It isn’t exactly uncommon for planned features to be removed before software is released, but when something major, like fingerprint scanning support, gets the axe, one does start wondering why. Although we may never really know why, we now do know that such a feature was at least on the table and might have been intended for the Nexus 6 even. But alas, such things did not come to pass and we can only keep on staring at the source code in longing and bewilderment.
Evidence of the yanked fingerprint scanner on the Nexus 6 is provided by the Android Open Source Project or AOSP, the pristine open source version of Android before Google and OEMs put on their wares. Here, in commit d5340f3 for “Moto Shamu”, we see a message saying “remove fingerprint support” and nothing more. It should be remembered that “shamu” is the device name for the Nexus 6 and was once rumored to have a fingerprint sensor, which seems to have been en vogue already back then. Sadly, neither code nor traces of hardware could be found on the Nexus 6 itself.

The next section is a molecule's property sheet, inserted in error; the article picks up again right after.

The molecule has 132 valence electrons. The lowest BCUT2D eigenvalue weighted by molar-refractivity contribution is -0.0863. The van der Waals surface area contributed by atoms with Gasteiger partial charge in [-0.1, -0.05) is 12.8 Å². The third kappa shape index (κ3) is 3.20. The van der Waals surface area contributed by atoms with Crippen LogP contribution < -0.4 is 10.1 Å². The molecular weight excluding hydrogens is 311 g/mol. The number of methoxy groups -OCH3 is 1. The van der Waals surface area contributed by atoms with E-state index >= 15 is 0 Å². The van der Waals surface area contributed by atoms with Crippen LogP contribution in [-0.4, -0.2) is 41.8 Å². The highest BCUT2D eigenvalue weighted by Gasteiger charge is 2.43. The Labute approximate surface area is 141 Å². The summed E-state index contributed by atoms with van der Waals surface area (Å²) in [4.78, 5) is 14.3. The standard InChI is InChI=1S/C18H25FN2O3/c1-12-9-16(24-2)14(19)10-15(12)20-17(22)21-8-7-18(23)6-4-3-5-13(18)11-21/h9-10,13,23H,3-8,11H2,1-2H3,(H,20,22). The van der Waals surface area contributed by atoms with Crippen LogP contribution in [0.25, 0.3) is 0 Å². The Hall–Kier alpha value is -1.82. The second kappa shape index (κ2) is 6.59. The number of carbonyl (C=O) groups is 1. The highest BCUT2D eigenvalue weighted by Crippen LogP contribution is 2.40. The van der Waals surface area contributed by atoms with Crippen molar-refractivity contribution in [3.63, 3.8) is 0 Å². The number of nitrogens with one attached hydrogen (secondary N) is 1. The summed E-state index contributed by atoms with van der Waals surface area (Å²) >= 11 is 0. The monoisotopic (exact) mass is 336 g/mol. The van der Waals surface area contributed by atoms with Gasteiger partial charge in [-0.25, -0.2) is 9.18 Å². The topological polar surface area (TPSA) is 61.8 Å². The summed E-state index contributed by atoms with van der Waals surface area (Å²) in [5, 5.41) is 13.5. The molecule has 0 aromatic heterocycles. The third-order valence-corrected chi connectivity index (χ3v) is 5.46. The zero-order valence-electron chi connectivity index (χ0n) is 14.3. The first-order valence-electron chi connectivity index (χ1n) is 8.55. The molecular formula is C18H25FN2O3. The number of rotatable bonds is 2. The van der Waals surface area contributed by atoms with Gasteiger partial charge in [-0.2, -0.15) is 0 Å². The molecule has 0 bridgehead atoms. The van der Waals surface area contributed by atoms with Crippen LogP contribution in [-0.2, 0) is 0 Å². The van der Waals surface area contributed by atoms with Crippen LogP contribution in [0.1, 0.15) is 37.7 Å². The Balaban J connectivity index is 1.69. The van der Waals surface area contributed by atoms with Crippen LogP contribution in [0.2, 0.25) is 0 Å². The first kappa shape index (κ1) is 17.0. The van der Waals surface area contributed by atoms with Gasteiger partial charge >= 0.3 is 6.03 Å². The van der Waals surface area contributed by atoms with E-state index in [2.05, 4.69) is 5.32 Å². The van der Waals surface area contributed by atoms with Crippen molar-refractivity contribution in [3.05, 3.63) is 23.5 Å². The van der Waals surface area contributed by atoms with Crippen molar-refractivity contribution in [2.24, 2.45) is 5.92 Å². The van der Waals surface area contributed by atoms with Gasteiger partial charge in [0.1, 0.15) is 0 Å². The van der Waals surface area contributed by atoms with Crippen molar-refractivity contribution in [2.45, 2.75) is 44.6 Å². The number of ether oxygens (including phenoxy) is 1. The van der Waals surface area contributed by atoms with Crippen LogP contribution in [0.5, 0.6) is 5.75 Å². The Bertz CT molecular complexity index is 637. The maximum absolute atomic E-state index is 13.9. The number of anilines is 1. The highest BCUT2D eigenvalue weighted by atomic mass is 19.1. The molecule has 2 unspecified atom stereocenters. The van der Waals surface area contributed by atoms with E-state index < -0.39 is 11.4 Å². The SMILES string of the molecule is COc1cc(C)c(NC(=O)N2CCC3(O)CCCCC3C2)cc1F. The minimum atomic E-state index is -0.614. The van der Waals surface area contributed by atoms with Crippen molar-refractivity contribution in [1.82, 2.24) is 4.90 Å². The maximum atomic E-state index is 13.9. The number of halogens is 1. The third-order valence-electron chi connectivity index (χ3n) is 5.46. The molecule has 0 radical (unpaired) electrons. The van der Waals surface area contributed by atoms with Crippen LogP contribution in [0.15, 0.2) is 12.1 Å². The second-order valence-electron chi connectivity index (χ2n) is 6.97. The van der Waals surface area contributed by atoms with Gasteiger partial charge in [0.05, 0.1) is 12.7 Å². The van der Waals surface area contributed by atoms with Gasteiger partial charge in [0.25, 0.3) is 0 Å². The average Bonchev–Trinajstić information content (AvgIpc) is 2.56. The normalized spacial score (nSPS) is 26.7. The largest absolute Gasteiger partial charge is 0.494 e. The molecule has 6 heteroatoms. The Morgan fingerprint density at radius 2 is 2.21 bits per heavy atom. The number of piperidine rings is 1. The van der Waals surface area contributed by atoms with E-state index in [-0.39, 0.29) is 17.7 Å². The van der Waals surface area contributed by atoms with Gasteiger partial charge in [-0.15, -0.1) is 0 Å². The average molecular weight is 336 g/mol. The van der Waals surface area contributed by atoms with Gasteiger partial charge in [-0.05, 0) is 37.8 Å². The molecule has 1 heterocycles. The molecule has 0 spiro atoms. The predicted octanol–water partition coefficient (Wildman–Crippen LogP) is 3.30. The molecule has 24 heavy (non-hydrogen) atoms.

But the Nexus 6 wasn’t the only one that would have benefited from that feature. As the reference device for Android smartphones, it would have meant that Android as a whole would have gained the features as well, which means API that app developers could use. And that seems to have been the case until commit 777f5b2 was pushed to hide the fingerprint API until a new one was ready. Obviously, the new one never became ready, at least for Android 5.0 Lollipop.
Other clues pointed at how the fingerprint support would work. It would of course be open to third-party app developers, something Apple only lately allowed for iOS 8. And again in contrast to Apple’s implementation, the Android way would have been to swipe the finger over the sensor instead of putting it at rest, something akin to how Samsung and HTC do it.
The lack of an official Android API for fingerprint scanners of course never prevented OEMs from striking it off on their own. An official API would have done a great deal of good at unifying those fragmented implementations. As sensors like these become more common, we are likely to see this Android fingerprint API return to the fold, but most likely not until the next dessert next year.
VIA: Ars Technica